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Are Your Children Financially Literate?

Most Young Adults Aren’t … And They Could Pay A Painful Price.

Provided by Felicia Gopaul

How bad is financial illiteracy today? So bad that your adult children may be at risk of making some serious financial mistakes. Recent surveys have shown that many young adults are not only wayward financially, but also pessimistic about ever becoming wealthy.
Young women at particular risk. A 2006 OppenheimerFunds survey of women aged 26-39 found that 62% of respondents had no investment accounts at all, and that 67% were living paycheck-to-paycheck. In a 2005 Consumer Federation of America/VISA USA survey, 55% of the women polled between ages 25-34 had emergency savings of less than $500.

Surprising cynicism. In 2005, the CFA and the Financial Planning Association undertook joint surveys that illustrated a startling expectations gap. In the FPA survey, most of the financial planners contacted felt that more than 80% of young adults could amass $250,000 in net worth over a 30-year period, and that about 50% could accumulate $1 million of net worth in the same time span. But only 26% of the young consumers the CFA surveyed believed they could amass $200,000 at any point in their lives, and only 9% felt they could someday accumulate $1 million.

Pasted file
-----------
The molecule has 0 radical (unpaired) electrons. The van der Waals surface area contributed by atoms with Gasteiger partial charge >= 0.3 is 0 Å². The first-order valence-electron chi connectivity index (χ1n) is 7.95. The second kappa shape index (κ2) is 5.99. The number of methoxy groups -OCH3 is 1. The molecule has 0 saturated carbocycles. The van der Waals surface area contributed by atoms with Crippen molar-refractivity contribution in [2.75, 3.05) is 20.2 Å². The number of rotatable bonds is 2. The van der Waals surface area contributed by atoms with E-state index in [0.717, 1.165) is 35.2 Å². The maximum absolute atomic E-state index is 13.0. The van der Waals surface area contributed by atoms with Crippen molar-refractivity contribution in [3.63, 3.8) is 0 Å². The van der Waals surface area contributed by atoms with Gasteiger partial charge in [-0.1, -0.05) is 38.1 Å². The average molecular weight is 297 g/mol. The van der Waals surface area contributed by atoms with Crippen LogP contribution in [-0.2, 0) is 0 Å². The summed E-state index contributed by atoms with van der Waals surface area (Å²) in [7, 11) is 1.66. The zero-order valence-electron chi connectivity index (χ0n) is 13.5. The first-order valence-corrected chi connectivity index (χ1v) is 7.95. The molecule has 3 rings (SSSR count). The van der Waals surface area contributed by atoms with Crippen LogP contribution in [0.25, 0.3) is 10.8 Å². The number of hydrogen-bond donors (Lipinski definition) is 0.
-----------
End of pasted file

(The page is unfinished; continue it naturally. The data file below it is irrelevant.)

A little knowledge can be dangerous. Don Blandin, CEO of the non-profit Investor Protection Trust, commented that “the entry of most Americans to the securities market is by buying a product rather than understanding the process.” Too many young investors elect to fly solo into the stock market through the Internet; too many young homebuyers know just enough (but not enough) about mortgage and lease options. And then there’s the widely publicized case of 24-year-old Casey Serin (iamfacingforeclosure.com), now $2.2 million in debt as a result of what he didn’t know about real estate investment.

Prescriptions in progress. The Ad Council and the American Institute of Certified Public Accountants have started a national campaign, Feed the Pig™, to try and correct this dilemma (learn more by visiting www.feedthepig.org). The National Council on Economic Education has also helped launch www.TheMint.org to provide young adults with vital financial principles.

These are the views of Peter Montoya, Inc. and should not be construed as investment advice. Felicia Gopaul does not give tax or legal advice. All information is believed to be from reliable sources; however, we make no representation as to its completeness or accuracy. Please consult your Tax Advisor for further information.

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